2016 Audi TT S Roadster Review

$103,900 Mrlp
  • Fuel Economy
    7.7L
  • Engine Power
    200kW
  • CO2 Emissions
    179g
  • ANCAP Rating
    4Stars

For just over $100K, does the Audi TT S Roadster make sense over the base model?

The Audi TT S Roadster is a unique toy. Essentially, it’s the only two-seat sporty convertible in its price range to offer the benefit of proper all-wheel drive. Consequently, its hardcore nature is also somewhat compromised.

Powered by a 2.0-litre four-cylinder turbocharged engine with 210kW of power and 380Nm of torque, the 2016 Audi TT S is not for the faint hearted. It’s certainly quick – 0-100km/h in 5.0 seconds (0.3sec slower than its 140-kilogram-lighter coupe sibling) – while providing ample grip and traction through the corners.

The question, though, is why would you pick it over the standard TT Roadster, which is more than adequate for most as a sporty convertible?

That was easily answered as we found ourselves getting a moderate powerslide coming out of a tight corner around a twisty bit of road in very heavy rain. The Audi TT S loves to go fast, and though we expected it to understeer before oversteering, it is very fond of the latter (at least in the wet), which made it inherently fun to drive fast.

In the dry, the $103,900 (plus on-road costs) Audi TT S Roadster feels very capable, but given it shares its heart with the S3, it’s no match for the still cheaper, and far more potent, $78,900 Audi RS3. There is enormous confidence in the package but you wouldn’t be committing to corners in the same manner as you would in the RS. It feels more playful in some ways, and less settled in others.

In fact, that’s our main gripe with this convertible Audi. Be it in Comfort or Dynamic mode, the suspension struggles to cope on anything but perfectly smooth roads. It bounces around and takes too long to settle if driven on regular suburban roads and one learns very quickly to take speed bumps at slower than walking pace to avoid a visit to the chiropractor.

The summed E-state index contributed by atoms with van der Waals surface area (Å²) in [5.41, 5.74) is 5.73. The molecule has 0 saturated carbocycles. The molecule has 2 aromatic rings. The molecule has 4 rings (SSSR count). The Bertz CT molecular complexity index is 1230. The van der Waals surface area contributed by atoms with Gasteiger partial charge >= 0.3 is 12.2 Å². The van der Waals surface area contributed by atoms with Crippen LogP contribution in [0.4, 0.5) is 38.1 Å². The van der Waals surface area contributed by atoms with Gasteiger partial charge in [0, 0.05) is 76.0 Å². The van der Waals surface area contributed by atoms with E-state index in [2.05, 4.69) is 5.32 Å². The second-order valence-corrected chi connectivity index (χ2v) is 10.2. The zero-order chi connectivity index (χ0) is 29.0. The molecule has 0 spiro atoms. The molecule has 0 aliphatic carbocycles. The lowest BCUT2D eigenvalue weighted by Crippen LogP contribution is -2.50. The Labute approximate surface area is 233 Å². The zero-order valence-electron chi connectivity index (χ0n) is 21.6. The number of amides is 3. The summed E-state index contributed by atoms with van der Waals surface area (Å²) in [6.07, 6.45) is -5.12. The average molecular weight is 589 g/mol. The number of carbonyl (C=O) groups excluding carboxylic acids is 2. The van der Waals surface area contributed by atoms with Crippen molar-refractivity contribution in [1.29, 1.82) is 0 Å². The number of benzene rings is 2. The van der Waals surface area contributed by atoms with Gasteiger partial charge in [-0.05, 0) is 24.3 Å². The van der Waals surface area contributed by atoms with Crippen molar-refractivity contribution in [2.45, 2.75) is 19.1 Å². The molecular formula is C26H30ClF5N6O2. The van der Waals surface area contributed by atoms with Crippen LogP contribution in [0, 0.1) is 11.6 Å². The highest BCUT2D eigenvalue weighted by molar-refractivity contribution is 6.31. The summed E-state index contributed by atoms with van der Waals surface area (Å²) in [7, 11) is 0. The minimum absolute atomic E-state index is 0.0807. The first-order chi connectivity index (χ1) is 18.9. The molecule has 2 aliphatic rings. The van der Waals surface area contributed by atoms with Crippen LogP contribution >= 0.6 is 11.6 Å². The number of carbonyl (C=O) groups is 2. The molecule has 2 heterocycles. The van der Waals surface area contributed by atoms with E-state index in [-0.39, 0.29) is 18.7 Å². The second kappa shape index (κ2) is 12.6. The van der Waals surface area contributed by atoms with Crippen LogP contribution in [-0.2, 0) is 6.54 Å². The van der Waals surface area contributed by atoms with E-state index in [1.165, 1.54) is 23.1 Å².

No doubt Audi has favoured dynamics over comfort when it comes to general ride quality and while that’s ideal if you intend to drive it with that in mind, it can get tiring as a daily driver if you frequent anything but the best roads Australia has to offer.

On the plus side, take it up a twisty mountain road with the roof off and it'll become an instant cure for any ailment. There’s basically no body roll in corners and given its size, you can easily place it exactly where you want and power out of corners with little thought as Audi’s quattro system does the bulk of the hard work.

The steering is relatively direct, though it could do with a bit more feedback.

The six-speed dual-clutch automatic transmission is rapid-fire on the move but we found it really struggling to get the car moving from a standstill. There is an unreasonable amount of lag from take-off, which we suspect is caused by either the turbo spooling and the gearbox hesitating, or both. Whatever the cause, it’s annoying unless you’re willing to violently launch the TT S on every take off.

With the rain gone, the roof down and my wife and I heading to a dinner and movie date, we also found it a rather civilised choice of transport, though she would tell you that I drove it like a child, trying to extract that satisfying exhaust note at every gear change.